Thursday, August 30, 2012

Latest Box, Sneak Peek

     Sometimes as we work by ourselves, enjoying the solitude of the shop and becoming completely immersed in what we're doing you get the urge to share your work.  This is not an ego thing or being a braggart; it's just that you're really pleased with how something you envisioned in your mind actually turned out.  That's this box here, it's a take on the slanted dovetail series but the sides are inverted.  Here's the first peek at it:

Called the BowTie Box
Long View
     This idea has been in my head since the first of the slanted dovetail series of boxes.  In my mind it seemed doable although not too easy.  I believe in challenging myself and this design did that.  The first step in the process was to cut the side piece from some 1 1/4" Walnut.  My saw blade tilts left so I needed to place the rip fence on the left side of the blade to avoid trapping the off-cut and risk the possibility  of it shooting back.  This was a 20 degree angle and I used a rip blade for this task.  Now I needed to remove the marks made be the blade during this step.

The best way to take care of that was with a card scraper. It was a bit tricky drawing the scraper without messing up the intersection of the two angled cuts.  Here's a close up taken during that process.  I'll need to burnish the scraper after this but for the most part I created a lot of nice curls.

Working on the Sides

     Next up was to figure out how to lay out the dovetails to really make this box unique.  The contrasting wood used in this box is Brazilian Satinwood and it really is quite a contrast to the Walnut!  To figure out a pleasing tail lay out an off-cut was traced on a piece of graph paper and then I played around with a couple of different lay outs.  Once that was done it's time to cut the tails.  I generally cut both sides at the same time.

Tail Lay-Out
     It's always wise to do something to mark the waste area -- I'd bet that everyone who's ever cut dovetails is guilty of removing the wrong part!  You'll notice I cut the shoulder which really helps make a tighter fit, in this case I wish I would have made it a bit deeper.
     After the tails were cut, chiseled, and squared it was time to transfer them to the side pieces.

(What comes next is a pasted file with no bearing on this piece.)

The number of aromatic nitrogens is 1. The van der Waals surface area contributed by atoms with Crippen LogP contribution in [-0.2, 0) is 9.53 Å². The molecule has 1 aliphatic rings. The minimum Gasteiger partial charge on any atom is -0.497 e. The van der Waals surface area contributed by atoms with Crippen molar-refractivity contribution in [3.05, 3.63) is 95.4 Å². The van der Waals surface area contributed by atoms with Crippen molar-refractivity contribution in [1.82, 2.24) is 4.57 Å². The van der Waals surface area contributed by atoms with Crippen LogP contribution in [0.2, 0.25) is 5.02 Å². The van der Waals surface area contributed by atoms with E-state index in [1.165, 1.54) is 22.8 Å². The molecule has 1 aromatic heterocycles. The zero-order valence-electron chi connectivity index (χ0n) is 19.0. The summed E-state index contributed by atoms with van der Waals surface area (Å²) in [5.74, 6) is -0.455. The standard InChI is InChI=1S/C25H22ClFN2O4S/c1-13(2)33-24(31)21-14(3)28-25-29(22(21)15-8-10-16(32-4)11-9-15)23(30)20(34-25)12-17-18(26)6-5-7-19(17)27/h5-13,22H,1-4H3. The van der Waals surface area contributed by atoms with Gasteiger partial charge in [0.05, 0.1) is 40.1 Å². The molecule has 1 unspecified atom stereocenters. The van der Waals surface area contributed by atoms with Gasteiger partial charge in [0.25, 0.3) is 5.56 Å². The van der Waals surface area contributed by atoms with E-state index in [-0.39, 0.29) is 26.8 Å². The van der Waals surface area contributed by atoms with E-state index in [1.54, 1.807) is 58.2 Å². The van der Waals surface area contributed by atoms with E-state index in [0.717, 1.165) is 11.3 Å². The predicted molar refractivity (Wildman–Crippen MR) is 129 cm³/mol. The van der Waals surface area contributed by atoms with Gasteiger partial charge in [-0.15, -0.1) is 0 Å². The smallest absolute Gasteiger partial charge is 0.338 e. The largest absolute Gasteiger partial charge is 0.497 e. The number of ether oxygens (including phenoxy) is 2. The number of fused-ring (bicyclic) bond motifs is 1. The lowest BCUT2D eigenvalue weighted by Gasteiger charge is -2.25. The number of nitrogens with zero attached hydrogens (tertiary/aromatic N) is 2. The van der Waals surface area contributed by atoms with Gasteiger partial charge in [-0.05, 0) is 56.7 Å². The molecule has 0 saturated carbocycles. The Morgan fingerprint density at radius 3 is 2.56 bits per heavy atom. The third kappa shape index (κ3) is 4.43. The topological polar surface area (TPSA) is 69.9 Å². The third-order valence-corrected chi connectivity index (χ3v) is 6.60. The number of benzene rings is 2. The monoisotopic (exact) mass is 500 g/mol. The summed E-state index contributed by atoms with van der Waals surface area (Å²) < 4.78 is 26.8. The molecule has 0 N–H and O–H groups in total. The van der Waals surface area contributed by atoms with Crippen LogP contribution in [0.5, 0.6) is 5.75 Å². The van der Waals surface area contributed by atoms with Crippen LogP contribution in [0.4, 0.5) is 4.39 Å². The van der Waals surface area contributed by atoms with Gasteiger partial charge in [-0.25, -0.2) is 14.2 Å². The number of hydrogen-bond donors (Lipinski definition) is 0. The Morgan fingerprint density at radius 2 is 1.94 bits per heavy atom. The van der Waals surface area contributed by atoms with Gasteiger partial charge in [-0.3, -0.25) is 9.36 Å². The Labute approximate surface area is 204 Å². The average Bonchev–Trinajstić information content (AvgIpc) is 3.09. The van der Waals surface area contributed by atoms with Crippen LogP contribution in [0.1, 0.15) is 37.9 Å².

Transferring Tails
     After the lines are scribed there's a technique I use to help me see the required lines.  You know that being a retired teacher I'm bound to have some chalk. By simply rubbing the chalk on the piece and then wiping off the excess it'll stay in the lines and make it easier to see.

Chalk Enhanced Lines
     You can see it works better on the end grain than it does on the face but it really helps you see the line to cut to.  As always, when cutting the pin board you cut inside the line.  Chopping out this uneven tail is somewhat challenging.  I had anywhere from a half an inch to 1 1/4" to remove.  After the saw cuts were done, you need to use a piece of the off-cut ripped out of sides to secure the piece down for chiseling.

Chiseling the Pins

     You may notice there is an extra cut in the middle of the material being removed.  I've found that it's easier that way.  Work continued and once completed the box was glued together.  I almost always use a cabinet glue from Lee Valley for my work but for this project decided to try Gorilla Glue.  That's always my choice for book matched panels and it's never failed me so thought I'd use it on this glue up as well.                    
     As that was drying I worked on the lid for this box.  I've mentioned that many times the amount of wood I have will determine how it's used.  In this instance I had one small piece of the Brazilian Satinwood left.  It was hot glued onto two pieces of walnut to create a "sandwich", then that was cut on the bandsaw and reassembled so it looked like this:

Completed Bow Tie Lid
     This was after it had been planed smooth, you can see I'm laying out the cuts so that the design is centered.  This was a good planing process, starting with the cabinet scraper, then the jointer plane, and finally the smooth plane to get it smooth.  It's always enjoyable to me; that planing process where you put that final, smooth surface on your wood.

Tools for Surfacing

     At this point, the rabbets have been cut into the lid, the bottom has been glued in to place, and all that's left is the final smoothing and finish.  That will have to wait until tomorrow morning, the humidity is up again and my perspiration is causing the wood to swell, after all; it is the monsoon season.


  1. That is a nice looking box! It has nice joinery and a attractive design.

    1. Thanks, it was fun to create it and I too like how it came out. Never used the Brazilian Satinwood before and it has some real subtle chatoyance which I hope to bring out as I add in the hand rubbed finish.